In 1827, Frenchman Joseph Nicephore Niepce placed a metal plate coated in a strange chemical in the window of his country home. The concoction baked in the sun for eight hours, creating a hazy image in silver and black--the first known photograph.
The mystery of Niepce's image has perplexed scientists for years, in part because it is now too fragile to directly examine.
For The Record
Los Angeles Times Friday June 28, 2002 Home Edition Main News Part A Page 2 National Desk 5 inches; 205 words Type of Material: Correction
Photo historian--An article in Thursday's Section A about the world's oldest photograph misspelled the name of photographer and photo historian Helmut Gernsheim.
Scientists at the Getty Conservation Institute announced Wednesday that they have finally solved its chemical secrets. Through the use of nondestructive techniques in which different wavelengths of light were shined on the photograph to determine its chemical makeup, the scientists confirmed that the plate is made of pewter, and its chemical coating consists of an asphalt-like substance called bitumen. They found that Niepce washed the plate using oil of lavender to expose the finished image.
"Everything in imaging goes to this one moment in history," said Dusan Stulik, senior scientist at the Getty Conservation Institute.
The analysis was the first scientific examination of the photo. Understanding the exact chemical composition of the photograph and the process by which it was made is important to determining how to preserve the work.
Scientists spent the last two weeks trying to unlock the secrets of the photo, which has been sealed in box of inert argon gas to protect against decay. Researchers never touched the plate.
From the new findings, along with historical accounts of the work, scientists were able to detail how Niepce (pronounced Nee-ps) created "View from the Window at Le Gras." The bitumen-coated plate was placed in a simple camera. Portions of the bitumen coating were hardened by the sun. Less-exposed sections were removed using the oil of lavender, a common solvent of the time, revealing the image of farm buildings and a pear tree.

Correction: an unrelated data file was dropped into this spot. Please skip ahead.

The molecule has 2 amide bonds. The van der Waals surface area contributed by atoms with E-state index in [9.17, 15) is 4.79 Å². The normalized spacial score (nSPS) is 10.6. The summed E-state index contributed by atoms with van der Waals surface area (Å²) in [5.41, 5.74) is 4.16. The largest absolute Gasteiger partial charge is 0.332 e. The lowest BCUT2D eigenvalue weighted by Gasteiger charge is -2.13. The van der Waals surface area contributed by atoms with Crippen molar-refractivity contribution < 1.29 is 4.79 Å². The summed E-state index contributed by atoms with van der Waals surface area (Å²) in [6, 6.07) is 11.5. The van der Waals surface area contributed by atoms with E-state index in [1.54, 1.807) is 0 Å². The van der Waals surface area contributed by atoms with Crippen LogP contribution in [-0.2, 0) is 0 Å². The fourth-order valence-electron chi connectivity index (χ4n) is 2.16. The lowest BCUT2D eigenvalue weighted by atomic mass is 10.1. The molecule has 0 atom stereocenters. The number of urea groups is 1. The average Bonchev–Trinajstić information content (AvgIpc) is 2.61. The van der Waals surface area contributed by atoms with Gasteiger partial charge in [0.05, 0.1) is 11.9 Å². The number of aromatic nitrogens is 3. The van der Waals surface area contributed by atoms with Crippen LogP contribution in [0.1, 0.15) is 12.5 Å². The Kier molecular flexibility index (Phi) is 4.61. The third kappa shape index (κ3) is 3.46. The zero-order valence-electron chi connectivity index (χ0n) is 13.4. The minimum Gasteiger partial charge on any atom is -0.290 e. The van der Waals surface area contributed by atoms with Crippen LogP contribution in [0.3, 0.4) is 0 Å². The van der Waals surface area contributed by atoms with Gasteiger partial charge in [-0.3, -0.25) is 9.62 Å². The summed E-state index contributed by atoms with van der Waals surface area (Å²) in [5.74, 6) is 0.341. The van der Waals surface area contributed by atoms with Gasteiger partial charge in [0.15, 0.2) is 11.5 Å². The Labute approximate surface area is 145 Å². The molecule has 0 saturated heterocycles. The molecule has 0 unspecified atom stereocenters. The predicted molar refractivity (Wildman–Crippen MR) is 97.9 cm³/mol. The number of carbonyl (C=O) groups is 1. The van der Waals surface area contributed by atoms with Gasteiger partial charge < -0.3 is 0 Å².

Looking closely at the photograph, which Niepce termed a heliograph, one can see that the buildings on both sides of the scene are illuminated, reflecting the changing position of the sun as it moved across the sky during the eight-hour exposure.
The image is still difficult to see and can only be viewed from an oblique angle. The shiny plate has been notoriously difficult to capture with current photographic techniques.
Nonetheless, viewing the plate is "magical," said Ray Flukinger, senior curator of photography and cinema at the University of Texas Harry Ransom Center, which owns the photograph.
Niepce, an inventor who also worked on a type of jet engine, began experimenting with the concept of photography in 1798 as a way to reproduce engravings. He tested several chemicals, searching for a light-sensitive compound that could also be "fixed" to the plate to create a permanent image.
He experimented with silver halides, the photosensitive chemical used in today's photography, but couldn't find a way to make the image permanent. The solution was discovered in 1839 by Louis Daguerre, who is often called the father of photography.
The two men collaborated for several years, but Niepce died in 1833 before their work could be finished. Daguerre continued to build on principles developed by Niepce to produce the daguerreotype, which became popular in the mid-1800s.
Niepce's first photograph was lost for almost half a century. It was rediscovered in 1952 by art collector Helmut Gernshiem in the attic of a London home, and brought to the U.S. in 1963 when it was bought by the Harry Ransom Center.
Scientists at Getty Conservation Institute will restore the original frame of the photo and develop a special oxygen-free box so the work can be displayed.